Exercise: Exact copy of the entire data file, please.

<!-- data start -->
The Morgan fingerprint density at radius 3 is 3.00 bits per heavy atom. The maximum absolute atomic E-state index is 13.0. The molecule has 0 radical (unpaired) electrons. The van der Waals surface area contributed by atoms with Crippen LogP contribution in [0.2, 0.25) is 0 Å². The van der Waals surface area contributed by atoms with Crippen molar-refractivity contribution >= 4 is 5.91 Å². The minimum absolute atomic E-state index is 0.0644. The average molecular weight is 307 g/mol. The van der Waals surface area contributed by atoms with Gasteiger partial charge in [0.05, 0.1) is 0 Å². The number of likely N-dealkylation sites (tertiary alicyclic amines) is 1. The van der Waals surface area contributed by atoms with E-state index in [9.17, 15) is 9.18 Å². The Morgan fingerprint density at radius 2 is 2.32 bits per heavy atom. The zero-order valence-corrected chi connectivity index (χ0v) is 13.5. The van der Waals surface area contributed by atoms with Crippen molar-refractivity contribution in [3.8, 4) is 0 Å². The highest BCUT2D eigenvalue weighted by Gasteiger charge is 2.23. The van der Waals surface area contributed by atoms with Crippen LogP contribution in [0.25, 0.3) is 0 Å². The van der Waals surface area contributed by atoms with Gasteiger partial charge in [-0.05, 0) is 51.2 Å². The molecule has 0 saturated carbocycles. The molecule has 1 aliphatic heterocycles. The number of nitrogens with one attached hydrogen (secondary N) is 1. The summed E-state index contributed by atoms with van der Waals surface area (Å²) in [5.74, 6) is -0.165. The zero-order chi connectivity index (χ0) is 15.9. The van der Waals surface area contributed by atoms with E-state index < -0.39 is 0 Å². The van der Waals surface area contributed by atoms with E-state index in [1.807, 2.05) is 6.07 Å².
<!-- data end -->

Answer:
The Morgan fingerprint density at radius 3 is 3.00 bits per heavy atom. The maximum absolute atomic E-state index is 13.0. The molecule has 0 radical (unpaired) electrons. The van der Waals surface area contributed by atoms with Crippen LogP contribution in [0.2, 0.25) is 0 Å². The van der Waals surface area contributed by atoms with Crippen molar-refractivity contribution >= 4 is 5.91 Å². The minimum absolute atomic E-state index is 0.0644. The average molecular weight is 307 g/mol. The van der Waals surface area contributed by atoms with Gasteiger partial charge in [0.05, 0.1) is 0 Å². The number of likely N-dealkylation sites (tertiary alicyclic amines) is 1. The van der Waals surface area contributed by atoms with E-state index in [9.17, 15) is 9.18 Å². The Morgan fingerprint density at radius 2 is 2.32 bits per heavy atom. The zero-order valence-corrected chi connectivity index (χ0v) is 13.5. The van der Waals surface area contributed by atoms with Crippen molar-refractivity contribution in [3.8, 4) is 0 Å². The highest BCUT2D eigenvalue weighted by Gasteiger charge is 2.23. The van der Waals surface area contributed by atoms with Crippen LogP contribution in [0.25, 0.3) is 0 Å². The van der Waals surface area contributed by atoms with Gasteiger partial charge in [-0.05, 0) is 51.2 Å². The molecule has 0 saturated carbocycles. The molecule has 1 aliphatic heterocycles. The number of nitrogens with one attached hydrogen (secondary N) is 1. The summed E-state index contributed by atoms with van der Waals surface area (Å²) in [5.74, 6) is -0.165. The zero-order chi connectivity index (χ0) is 15.9. The van der Waals surface area contributed by atoms with E-state index < -0.39 is 0 Å². The van der Waals surface area contributed by atoms with E-state index in [1.807, 2.05) is 6.07 Å².